OPINION: This article may contain commentary which reflects the author's opinion.
Senate Republicans are accusing President Joe Biden’s White House of allegedly “withholding” information about Supreme Court Justice Ketanji Brown Jackson’s record of giving lenient sentences in child pornography cases.
“When we first highlighted her record on child porn cases, the White House leaked information to their friends in the media and Democrats on the Judiciary Committee,” Republican Sen. Josh Hawley of Missouri said, according to Fox News.
“They hid it from the public despite knowing Judge Jackson gives lenient sentences to criminals. The White House is still refusing to be transparent about Judge Jackson’s record,” he said.
Jackson was the judge in the case of U.S. v. Cane, which involved “over 6,500 files depicting children appearing to be of elementary, middle and high school ages, engaged in sexual acts or posing sexually,” Fox News reported.
“This is a cover-up by the Biden White House and Senate Democrats,” conservative Article III Project founder Mike Davis said. “They’re covering up her record. They intentionally omitted this case from less than a year ago because it did not fit their political narrative.”
White House Deputy Press Secretary Andrew Bates disputed that.
“This case, in which Judge Jackson sentenced the defendant to the term of imprisonment recommended by the government, proves to an even greater extent than in the large majority of her decisions involving child sex crimes, the sentences Judge Jackson imposed were either consistent with or above what the government or the U.S. Probation Office recommended,” he said.
“The Cane case further undermines smears that a small number of Republican Senators have made – and which moderates members in both parties have rejected,” Bates added.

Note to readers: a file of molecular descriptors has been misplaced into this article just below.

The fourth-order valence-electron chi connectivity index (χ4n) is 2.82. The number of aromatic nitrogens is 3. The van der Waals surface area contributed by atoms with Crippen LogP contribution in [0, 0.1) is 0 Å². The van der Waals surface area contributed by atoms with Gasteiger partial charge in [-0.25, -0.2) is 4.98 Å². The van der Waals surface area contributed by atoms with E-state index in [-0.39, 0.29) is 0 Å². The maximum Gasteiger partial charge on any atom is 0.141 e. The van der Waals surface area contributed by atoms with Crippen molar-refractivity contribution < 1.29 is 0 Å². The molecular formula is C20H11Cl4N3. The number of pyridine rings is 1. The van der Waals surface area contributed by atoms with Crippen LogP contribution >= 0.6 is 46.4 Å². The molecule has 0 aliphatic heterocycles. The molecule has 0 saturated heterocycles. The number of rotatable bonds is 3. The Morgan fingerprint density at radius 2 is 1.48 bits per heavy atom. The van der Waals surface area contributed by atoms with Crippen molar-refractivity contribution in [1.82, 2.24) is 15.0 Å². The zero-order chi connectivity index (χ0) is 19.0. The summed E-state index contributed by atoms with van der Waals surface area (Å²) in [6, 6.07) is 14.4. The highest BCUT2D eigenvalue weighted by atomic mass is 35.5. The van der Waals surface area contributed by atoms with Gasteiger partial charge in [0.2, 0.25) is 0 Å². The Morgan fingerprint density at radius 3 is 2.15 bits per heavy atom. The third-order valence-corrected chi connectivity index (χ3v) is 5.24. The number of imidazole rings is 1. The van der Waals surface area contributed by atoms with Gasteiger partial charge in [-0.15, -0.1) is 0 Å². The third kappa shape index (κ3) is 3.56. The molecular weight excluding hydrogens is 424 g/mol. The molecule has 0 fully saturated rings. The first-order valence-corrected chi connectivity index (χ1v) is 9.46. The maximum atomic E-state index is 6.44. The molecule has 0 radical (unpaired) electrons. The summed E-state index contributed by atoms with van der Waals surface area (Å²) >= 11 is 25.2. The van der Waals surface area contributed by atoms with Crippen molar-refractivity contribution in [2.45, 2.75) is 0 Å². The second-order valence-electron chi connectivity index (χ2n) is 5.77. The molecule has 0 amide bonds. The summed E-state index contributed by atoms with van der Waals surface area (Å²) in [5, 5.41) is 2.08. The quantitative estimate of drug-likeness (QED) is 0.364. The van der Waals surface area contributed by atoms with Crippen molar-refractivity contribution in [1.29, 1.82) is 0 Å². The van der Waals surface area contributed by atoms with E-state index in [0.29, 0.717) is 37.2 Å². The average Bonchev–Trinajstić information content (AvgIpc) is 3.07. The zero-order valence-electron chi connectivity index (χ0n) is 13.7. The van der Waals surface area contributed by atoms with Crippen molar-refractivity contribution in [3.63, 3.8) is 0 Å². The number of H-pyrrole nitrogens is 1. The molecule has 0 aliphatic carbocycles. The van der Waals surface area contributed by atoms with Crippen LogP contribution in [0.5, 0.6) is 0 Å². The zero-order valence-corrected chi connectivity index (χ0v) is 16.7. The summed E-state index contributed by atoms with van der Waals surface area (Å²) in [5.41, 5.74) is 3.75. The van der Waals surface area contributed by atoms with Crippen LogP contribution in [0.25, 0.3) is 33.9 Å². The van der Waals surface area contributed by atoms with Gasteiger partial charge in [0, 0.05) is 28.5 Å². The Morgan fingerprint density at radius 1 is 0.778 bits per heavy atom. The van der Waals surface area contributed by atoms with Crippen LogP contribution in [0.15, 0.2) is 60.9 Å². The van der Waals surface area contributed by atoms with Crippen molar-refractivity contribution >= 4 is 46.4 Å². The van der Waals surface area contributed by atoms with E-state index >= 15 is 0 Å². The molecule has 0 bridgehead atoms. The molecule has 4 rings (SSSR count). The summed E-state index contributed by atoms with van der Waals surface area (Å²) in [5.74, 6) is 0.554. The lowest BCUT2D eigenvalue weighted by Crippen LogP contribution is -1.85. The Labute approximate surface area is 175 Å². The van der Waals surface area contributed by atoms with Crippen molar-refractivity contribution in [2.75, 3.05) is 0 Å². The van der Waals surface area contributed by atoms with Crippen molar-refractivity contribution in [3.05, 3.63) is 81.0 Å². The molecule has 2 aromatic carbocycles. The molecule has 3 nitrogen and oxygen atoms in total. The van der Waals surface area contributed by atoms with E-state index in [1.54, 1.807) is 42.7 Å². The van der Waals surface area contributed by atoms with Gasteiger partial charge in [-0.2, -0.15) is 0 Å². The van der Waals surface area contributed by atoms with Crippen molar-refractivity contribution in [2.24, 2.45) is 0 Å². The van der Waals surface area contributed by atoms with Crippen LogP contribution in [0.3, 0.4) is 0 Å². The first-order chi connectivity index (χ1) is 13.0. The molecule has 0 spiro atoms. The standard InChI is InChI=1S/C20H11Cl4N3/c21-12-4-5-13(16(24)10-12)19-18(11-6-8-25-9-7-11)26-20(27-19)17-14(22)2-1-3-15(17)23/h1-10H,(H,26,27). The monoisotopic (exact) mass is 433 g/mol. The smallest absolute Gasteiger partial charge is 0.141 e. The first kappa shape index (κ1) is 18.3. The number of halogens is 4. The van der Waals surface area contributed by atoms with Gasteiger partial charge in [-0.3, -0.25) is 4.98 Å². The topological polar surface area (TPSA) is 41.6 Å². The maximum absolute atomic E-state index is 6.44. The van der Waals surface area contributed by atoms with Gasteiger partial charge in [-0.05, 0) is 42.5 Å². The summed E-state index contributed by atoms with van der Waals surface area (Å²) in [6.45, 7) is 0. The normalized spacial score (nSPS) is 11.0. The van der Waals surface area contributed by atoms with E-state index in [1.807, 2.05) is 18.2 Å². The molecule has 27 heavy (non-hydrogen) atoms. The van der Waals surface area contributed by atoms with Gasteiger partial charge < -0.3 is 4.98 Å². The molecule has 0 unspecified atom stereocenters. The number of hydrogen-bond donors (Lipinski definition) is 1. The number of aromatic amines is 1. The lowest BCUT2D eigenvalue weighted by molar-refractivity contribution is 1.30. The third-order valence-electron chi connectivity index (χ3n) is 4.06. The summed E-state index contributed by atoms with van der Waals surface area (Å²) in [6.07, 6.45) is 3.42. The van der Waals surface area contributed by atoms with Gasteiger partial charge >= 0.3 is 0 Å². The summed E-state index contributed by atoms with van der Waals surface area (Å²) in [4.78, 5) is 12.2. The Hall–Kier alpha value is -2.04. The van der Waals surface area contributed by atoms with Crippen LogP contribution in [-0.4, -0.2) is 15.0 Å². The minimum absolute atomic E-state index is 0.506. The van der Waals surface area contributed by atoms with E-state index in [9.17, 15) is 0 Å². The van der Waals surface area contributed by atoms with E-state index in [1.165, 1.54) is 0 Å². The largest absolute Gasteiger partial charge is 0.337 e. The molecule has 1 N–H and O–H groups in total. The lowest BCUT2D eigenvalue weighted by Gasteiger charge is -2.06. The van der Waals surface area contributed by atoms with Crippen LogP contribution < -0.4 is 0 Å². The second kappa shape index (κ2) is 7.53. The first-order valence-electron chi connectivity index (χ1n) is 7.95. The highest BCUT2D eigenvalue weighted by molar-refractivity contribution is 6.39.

Fox News quoted what it said was a Republican Judiciary Committee aide as saying that the sentencing transcript arrived after the Senate Judiciary Committee hearing was over.
“Clearly, the White House either didn’t thoroughly vet the nominee, or were aware of the record and … intentionally left it out in hopes that the nominee would be confirmed before the full record could be uncovered and reviewed,” the aide said.
“Not only does this case, which Judge Jackson left off her list of child abuse cases, undercut her argument that she followed the probation office’s recommended sentences, but it also underscores the perils of moving too quickly in the vetting process,” the aide said.
The aide said that available information shows Jackson went against what the probation office wanted.
“The transcripts—the only public material to address sentencing in this case—confirm that the probation office recommended a longer sentence than the minimum term imposed by Judge Jackson,” the aide said. “They also reveal the government’s arguments for enhancing the penalty, which suggests interest in a sentence longer than the term Judge Jackson handed out.”
“The White House is pointing to a sealed document to support their unverified claim about a case that was mysteriously excluded from information they provided to Democrats, but not Republicans ahead of Judge Jackson’s hearing. It’s clear from the sentencing transcript that the probation office, which Judge Jackson repeatedly referenced to justify her sentences, wanted a longer sentence in this case,” the aide said. “Moreover, Judge Jackson even pointed to a case … where she imposed the shortest possible sentence despite the prosecutor’s higher recommendation, to justify her sentence in this case.”
“Jackson did this despite the fact that the probation officer at the sentencing hearing urged her to take those ‘sadistic and masochistic’ videos and photos into account in her final sentence. She had authority to do so even if they weren’t included in the ‘statement of offense,’ the probation officer said,” according to the Fox News report.
Jackson said she had “policy disagreements with the guidelines concerning the offense level enhancements for use of computer and number of images.”
“A computer is at work with respect to nearly all distribution offenses today, and it is typically very easy to receive and possess and distribute child pornography electronically such that the mere number of images and the fact that you used an electronic medium are not ordinarily in themselves indicative of an especially heinous or egregious offense,” Jackson said.